Director: Unknown

Camera: Unknown

Starring: Sadie Smith, Mary Johnson, Millie Spiro, Rosa Pasquale, Miriam Levy

Run Time: 16 Min

You can watch it for free: here (no music).

The Magician’s Cavern (1901)

This short film be Georges Méliès is more of a magic show than a narrative, but the use of spooky iconography makes it relevant to my “history of horror.” No doubt it evoked more laughter than screams, even in audiences of the day.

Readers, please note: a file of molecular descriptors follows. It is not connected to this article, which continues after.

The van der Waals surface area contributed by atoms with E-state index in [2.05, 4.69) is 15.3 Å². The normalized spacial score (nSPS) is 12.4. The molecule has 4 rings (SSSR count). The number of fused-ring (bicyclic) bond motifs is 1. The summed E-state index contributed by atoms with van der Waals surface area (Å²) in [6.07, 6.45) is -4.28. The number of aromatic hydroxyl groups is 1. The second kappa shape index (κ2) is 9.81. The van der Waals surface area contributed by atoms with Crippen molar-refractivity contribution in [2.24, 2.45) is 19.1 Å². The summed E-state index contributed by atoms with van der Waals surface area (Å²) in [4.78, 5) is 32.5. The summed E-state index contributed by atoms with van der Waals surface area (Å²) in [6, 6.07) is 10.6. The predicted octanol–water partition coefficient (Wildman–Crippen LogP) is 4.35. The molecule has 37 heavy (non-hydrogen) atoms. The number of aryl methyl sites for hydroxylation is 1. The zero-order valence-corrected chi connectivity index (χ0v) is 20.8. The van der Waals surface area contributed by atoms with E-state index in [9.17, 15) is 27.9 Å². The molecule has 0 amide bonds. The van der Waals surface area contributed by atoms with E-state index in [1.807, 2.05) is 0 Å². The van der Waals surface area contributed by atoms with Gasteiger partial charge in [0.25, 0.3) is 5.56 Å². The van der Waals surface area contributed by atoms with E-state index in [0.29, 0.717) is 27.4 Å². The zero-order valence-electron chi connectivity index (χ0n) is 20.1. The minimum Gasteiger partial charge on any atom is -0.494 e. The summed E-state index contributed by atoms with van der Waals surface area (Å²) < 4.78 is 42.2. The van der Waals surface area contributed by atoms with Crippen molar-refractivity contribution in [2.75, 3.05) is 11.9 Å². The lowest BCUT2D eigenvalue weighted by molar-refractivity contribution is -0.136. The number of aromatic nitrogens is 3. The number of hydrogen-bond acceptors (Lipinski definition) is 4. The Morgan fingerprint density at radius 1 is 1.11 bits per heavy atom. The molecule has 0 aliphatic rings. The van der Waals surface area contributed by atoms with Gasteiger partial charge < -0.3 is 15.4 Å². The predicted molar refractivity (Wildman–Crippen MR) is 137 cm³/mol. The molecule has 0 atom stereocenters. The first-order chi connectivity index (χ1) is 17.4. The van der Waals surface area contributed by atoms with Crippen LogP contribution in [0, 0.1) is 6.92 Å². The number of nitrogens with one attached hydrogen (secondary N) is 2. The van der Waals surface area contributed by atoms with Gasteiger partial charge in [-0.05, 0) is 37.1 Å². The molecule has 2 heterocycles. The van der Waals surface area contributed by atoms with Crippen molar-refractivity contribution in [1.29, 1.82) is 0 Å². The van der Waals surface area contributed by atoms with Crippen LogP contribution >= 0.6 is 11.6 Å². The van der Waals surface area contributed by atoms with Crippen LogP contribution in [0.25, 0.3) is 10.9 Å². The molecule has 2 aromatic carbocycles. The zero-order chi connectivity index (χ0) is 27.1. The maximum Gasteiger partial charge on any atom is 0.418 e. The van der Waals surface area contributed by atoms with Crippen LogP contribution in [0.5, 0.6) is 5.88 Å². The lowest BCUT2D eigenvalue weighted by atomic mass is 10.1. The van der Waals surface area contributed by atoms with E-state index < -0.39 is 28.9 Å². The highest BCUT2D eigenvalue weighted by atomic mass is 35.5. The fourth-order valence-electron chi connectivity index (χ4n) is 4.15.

A man with a large beard and a coat enters a proscenium-style stage dressed as a the stronghold of a magician. Two large gargoyles flank the stage and a strange creature (perhaps a dragon on an alligator) hangs from the ceiling. A skeleton is hangs just above the stage as well. The magician bows to the audience, then bumps into the skeleton. He takes it down from where it is hanging and puts it in a chair. With some magical gestures he transforms the skeleton into a befleshed woman with a helmet and shield, looking like Athena or perhaps an Amazon. She walks to the front of the stage and bows, then the magician transforms her clothes to a more formal dress. He hypnotizes her and levitates her between two chairs, then removes the chairs and shows that she is floating without assistance of wires. He then turns her back into a skeleton, which does a humorous “danse macabre.” The magician joins in the dance, then removes the skeleton from the stage. Now he brings out a table and stool, and the table moves through jump cuts at his command. The stool is levitated to the top of the table, and the articles of furniture do a dance of their own. Next, he summons the transparent image of several women, who dance in a circle about the stage. When he tries to grab them, they turn out to be insubstantial. There is more floating furniture dancing until he throws everything off-stage. He then flies up through the ceiling, only to return from below via a trap door, and bows again. Suddenly he pulls off his clothes, revealing himself as Méliès in his standard attire. Méliès puts on a hat and takes out a cigarette, lighting it from one of the gargoyles. He bows one last time and walks off the stage.